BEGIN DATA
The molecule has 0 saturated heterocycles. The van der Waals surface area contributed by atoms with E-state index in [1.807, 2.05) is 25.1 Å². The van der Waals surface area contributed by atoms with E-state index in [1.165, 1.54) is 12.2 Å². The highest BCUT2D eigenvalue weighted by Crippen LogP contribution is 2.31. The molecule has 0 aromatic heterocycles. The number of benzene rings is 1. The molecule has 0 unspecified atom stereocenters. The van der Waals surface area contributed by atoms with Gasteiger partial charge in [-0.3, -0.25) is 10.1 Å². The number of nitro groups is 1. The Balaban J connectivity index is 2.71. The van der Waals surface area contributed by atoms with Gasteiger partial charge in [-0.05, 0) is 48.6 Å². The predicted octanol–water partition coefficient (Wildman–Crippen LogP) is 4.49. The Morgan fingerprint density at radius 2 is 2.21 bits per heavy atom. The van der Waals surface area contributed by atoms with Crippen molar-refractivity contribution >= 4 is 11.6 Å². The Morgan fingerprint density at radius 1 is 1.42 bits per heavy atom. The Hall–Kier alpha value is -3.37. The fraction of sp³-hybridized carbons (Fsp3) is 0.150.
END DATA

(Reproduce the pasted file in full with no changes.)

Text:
The molecule has 0 saturated heterocycles. The van der Waals surface area contributed by atoms with E-state index in [1.807, 2.05) is 25.1 Å². The van der Waals surface area contributed by atoms with E-state index in [1.165, 1.54) is 12.2 Å². The highest BCUT2D eigenvalue weighted by Crippen LogP contribution is 2.31. The molecule has 0 aromatic heterocycles. The number of benzene rings is 1. The molecule has 0 unspecified atom stereocenters. The van der Waals surface area contributed by atoms with Gasteiger partial charge in [-0.3, -0.25) is 10.1 Å². The number of nitro groups is 1. The Balaban J connectivity index is 2.71. The van der Waals surface area contributed by atoms with Gasteiger partial charge in [-0.05, 0) is 48.6 Å². The predicted octanol–water partition coefficient (Wildman–Crippen LogP) is 4.49. The Morgan fingerprint density at radius 2 is 2.21 bits per heavy atom. The van der Waals surface area contributed by atoms with Crippen molar-refractivity contribution >= 4 is 11.6 Å². The Morgan fingerprint density at radius 1 is 1.42 bits per heavy atom. The Hall–Kier alpha value is -3.37. The fraction of sp³-hybridized carbons (Fsp3) is 0.150.